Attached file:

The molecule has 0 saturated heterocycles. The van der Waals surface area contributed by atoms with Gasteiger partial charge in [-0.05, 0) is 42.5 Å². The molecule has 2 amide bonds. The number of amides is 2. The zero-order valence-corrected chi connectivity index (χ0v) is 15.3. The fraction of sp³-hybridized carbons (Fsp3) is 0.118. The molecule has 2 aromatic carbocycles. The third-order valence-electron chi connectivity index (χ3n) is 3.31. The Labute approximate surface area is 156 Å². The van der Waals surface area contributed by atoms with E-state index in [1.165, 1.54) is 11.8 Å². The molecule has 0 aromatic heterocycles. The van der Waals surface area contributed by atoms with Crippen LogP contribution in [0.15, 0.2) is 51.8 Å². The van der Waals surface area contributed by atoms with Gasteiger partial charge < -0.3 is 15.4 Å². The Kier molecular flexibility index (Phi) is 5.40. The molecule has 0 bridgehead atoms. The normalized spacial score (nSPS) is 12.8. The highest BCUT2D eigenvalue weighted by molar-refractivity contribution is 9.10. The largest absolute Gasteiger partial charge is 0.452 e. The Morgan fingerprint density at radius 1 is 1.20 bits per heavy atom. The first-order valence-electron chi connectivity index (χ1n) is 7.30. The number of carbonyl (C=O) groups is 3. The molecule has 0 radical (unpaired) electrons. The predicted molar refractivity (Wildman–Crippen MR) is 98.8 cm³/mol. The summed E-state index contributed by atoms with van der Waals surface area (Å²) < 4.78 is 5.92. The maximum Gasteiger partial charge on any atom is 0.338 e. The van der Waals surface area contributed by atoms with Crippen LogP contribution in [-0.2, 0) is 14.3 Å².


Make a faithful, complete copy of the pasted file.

The molecule has 0 saturated heterocycles. The van der Waals surface area contributed by atoms with Gasteiger partial charge in [-0.05, 0) is 42.5 Å². The molecule has 2 amide bonds. The number of amides is 2. The zero-order valence-corrected chi connectivity index (χ0v) is 15.3. The fraction of sp³-hybridized carbons (Fsp3) is 0.118. The molecule has 2 aromatic carbocycles. The third-order valence-electron chi connectivity index (χ3n) is 3.31. The Labute approximate surface area is 156 Å². The van der Waals surface area contributed by atoms with E-state index in [1.165, 1.54) is 11.8 Å². The molecule has 0 aromatic heterocycles. The van der Waals surface area contributed by atoms with Crippen LogP contribution in [0.15, 0.2) is 51.8 Å². The van der Waals surface area contributed by atoms with Gasteiger partial charge < -0.3 is 15.4 Å². The Kier molecular flexibility index (Phi) is 5.40. The molecule has 0 bridgehead atoms. The normalized spacial score (nSPS) is 12.8. The highest BCUT2D eigenvalue weighted by molar-refractivity contribution is 9.10. The largest absolute Gasteiger partial charge is 0.452 e. The Morgan fingerprint density at radius 1 is 1.20 bits per heavy atom. The first-order valence-electron chi connectivity index (χ1n) is 7.30. The number of carbonyl (C=O) groups is 3. The molecule has 0 radical (unpaired) electrons. The predicted molar refractivity (Wildman–Crippen MR) is 98.8 cm³/mol. The summed E-state index contributed by atoms with van der Waals surface area (Å²) < 4.78 is 5.92. The maximum Gasteiger partial charge on any atom is 0.338 e. The van der Waals surface area contributed by atoms with Crippen LogP contribution in [-0.2, 0) is 14.3 Å².